Adolescence is a transition period from childhood to adulthood, which is generally characterized by good health. Nevertheless, it is a period with specific health challenges and developmental needs that differ from those of children and adults. Important changes take place such as physical – hormonal (i.e puberty, musculo – skeletal etc), neurodevelopmental (emotional responses, sleep regulation, cognitive capacities), psychological and social. These special characteristics are often related to the emergence of certain health issues and high risk behaviours in adolescence.
The most common health related issues observed in this specific age group (12 – 24 years) are:
·Accidents and injuries, both unintentional and self damage
·Mental health challenges, including depression feelings, and suicidal ideation, anxiety, low self esteem, anger management, violence etc
·Substance use and abuse
·Sexual health topics
·Eating disorders and physical condition extremes
The term «health» – definition
WHO’s constitution defines health as: “a state of complete physical, mental and social well-being and not merely the absence of disease or infirmity.” This definition, which includes the absence of disease or infirmity on the one hand and well-being on the other, is as relevant today as it was when it was formulated in 1948.
When referring to adolescent health, the concept of wellbeing is particularly important. Wellbeing relies on being well in every aspect– physically, emotionally, mentally, socially, sexually and spiritually. For any person, imbalance in one or more of these areas negatively affects wellbeing. Factors Influencing Health and Wellbeing include:
·Person related factors
Therefore, identifying and understanding the aforementioned factors and the adolescent health behaviours in general remains the key for developing appropriate policies and services – in order to promote wellbeing.
WHO puts a priority for adolescent health and encourages the development of adolescent friendly health services, to better meet the needs of teenagers, with qualitative dimensions: equitable, accessible, acceptable, appropriate and effective.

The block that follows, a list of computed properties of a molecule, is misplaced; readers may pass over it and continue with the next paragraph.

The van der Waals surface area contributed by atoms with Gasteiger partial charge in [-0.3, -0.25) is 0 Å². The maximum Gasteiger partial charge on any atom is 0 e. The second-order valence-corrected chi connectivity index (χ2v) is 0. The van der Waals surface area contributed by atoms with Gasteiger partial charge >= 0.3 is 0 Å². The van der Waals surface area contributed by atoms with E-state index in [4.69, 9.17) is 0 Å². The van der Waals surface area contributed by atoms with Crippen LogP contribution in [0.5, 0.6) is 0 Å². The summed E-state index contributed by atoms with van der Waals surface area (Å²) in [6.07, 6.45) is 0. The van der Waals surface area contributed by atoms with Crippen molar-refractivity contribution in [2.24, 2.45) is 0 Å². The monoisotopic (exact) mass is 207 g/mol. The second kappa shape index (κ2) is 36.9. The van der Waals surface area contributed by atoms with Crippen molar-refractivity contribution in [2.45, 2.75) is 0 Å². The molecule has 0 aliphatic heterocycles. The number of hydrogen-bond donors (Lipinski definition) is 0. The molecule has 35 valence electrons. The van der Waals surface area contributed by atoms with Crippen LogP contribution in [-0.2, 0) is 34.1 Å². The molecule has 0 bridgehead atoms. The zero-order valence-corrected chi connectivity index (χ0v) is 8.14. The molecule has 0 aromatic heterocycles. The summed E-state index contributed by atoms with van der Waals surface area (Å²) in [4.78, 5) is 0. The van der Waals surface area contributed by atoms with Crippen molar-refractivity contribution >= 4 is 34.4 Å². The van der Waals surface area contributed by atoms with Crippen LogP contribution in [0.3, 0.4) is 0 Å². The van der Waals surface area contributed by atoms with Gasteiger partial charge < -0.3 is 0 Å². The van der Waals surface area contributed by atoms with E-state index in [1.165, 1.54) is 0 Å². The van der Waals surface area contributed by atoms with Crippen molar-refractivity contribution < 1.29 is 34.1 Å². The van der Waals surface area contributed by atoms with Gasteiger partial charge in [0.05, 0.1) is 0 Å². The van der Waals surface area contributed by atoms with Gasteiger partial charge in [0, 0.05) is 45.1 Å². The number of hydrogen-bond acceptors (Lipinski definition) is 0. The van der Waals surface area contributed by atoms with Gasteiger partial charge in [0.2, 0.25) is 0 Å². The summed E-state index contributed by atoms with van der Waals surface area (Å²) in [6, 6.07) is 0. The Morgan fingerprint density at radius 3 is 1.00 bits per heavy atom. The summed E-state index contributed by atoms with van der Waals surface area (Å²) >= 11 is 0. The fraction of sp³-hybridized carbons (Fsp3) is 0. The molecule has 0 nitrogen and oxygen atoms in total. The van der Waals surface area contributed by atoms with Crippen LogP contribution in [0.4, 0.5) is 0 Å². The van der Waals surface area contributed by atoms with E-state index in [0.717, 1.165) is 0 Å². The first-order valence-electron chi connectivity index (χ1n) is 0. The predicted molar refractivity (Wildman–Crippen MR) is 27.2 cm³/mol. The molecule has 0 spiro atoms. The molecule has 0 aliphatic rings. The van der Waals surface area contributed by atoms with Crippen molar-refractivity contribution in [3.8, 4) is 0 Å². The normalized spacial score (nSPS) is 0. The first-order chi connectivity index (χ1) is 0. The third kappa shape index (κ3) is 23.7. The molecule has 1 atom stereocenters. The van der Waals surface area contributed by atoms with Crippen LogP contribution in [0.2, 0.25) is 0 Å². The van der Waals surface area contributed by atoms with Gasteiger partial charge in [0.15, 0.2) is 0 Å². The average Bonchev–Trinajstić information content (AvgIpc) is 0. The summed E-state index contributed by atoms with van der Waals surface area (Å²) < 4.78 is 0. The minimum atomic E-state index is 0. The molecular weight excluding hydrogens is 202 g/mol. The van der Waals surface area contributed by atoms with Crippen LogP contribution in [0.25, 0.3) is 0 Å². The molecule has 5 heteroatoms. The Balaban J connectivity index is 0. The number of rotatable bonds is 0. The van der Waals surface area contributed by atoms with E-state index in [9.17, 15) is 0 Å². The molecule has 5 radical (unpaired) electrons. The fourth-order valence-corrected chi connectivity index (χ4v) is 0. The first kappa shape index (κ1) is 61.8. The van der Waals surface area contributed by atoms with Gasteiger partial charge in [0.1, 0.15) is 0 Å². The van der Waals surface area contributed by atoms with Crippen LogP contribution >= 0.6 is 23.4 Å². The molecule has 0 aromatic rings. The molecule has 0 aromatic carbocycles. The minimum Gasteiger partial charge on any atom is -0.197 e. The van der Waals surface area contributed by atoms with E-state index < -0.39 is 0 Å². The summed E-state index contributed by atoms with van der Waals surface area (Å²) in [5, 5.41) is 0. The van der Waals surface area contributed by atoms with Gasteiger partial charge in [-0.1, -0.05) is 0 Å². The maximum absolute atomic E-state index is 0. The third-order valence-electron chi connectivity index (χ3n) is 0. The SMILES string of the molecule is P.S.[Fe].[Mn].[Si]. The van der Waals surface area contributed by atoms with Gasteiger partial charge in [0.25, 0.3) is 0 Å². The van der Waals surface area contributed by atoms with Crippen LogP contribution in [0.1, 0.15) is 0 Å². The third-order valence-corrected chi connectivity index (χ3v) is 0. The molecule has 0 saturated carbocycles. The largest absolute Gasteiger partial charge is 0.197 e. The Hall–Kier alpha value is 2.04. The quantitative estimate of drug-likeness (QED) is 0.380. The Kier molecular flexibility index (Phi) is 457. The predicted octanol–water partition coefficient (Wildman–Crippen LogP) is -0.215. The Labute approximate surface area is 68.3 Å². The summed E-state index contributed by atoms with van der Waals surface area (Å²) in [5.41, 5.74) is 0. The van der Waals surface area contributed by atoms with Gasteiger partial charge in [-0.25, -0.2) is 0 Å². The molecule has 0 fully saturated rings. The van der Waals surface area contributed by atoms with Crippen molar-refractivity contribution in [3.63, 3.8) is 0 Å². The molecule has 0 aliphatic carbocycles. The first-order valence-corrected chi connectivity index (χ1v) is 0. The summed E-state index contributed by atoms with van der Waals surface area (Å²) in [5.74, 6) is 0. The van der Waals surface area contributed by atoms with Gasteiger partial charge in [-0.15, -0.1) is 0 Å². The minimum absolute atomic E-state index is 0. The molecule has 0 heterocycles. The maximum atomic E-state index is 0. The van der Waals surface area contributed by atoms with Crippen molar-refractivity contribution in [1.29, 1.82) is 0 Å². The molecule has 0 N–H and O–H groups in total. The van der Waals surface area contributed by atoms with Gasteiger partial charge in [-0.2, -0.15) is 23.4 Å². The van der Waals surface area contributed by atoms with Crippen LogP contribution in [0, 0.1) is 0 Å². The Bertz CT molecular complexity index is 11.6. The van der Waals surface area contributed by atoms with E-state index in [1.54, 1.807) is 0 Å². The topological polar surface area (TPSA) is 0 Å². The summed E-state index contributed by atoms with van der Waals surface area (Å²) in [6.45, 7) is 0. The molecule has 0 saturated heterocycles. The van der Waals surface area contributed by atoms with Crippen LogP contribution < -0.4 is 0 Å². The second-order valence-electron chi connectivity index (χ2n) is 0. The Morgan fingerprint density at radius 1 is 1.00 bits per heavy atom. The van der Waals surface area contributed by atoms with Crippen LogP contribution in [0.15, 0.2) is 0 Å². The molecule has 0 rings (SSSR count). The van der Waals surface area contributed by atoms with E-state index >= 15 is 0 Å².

In Greece, adolescents (10- 18 of age) constitute 11% of the total population and just as in other western countries, they face the spectrum of youth’s health problems and experimental behaviours.
The teenage period – with all its peculiarities – presents special difficulties for those involved in health promotion and health services. Health workers feel uncomfortable and inadequate to deal with teenagers and often deal superficially with their problems.
It should also be kept in mind that adolescence is an age with many challenges in developing interpersonal relationships. The participation of health workers with appropriate knowledge and experience in the medical staff, may contribute to the limitation of the difficulties in patient- physician communication.
Most of the adolescents present symptoms related to physiological processes of puberty (e.g. acne, lack of iron, excessive stress etc). It is estimated that only 10-15% of adolescents suffer from a severe chronic illness (e.g. diabetes mellitus, cystic fibrosis) and need – in addition to monitoring from the panel of therapists – strong support during puberty in order to experience the changes as painless as possible and in a functional way.
An important fact is that about 2/3 of the problems observed during adolescence are preventable and curable and that many of future health adulthood conditions (e.g. obesity, osteoporosis, cardiovascular disease, cancers, infertility) may be significantly reduced via health educating present adolescents. In addition, young people establish habits and knowledge that will determine future quality of life.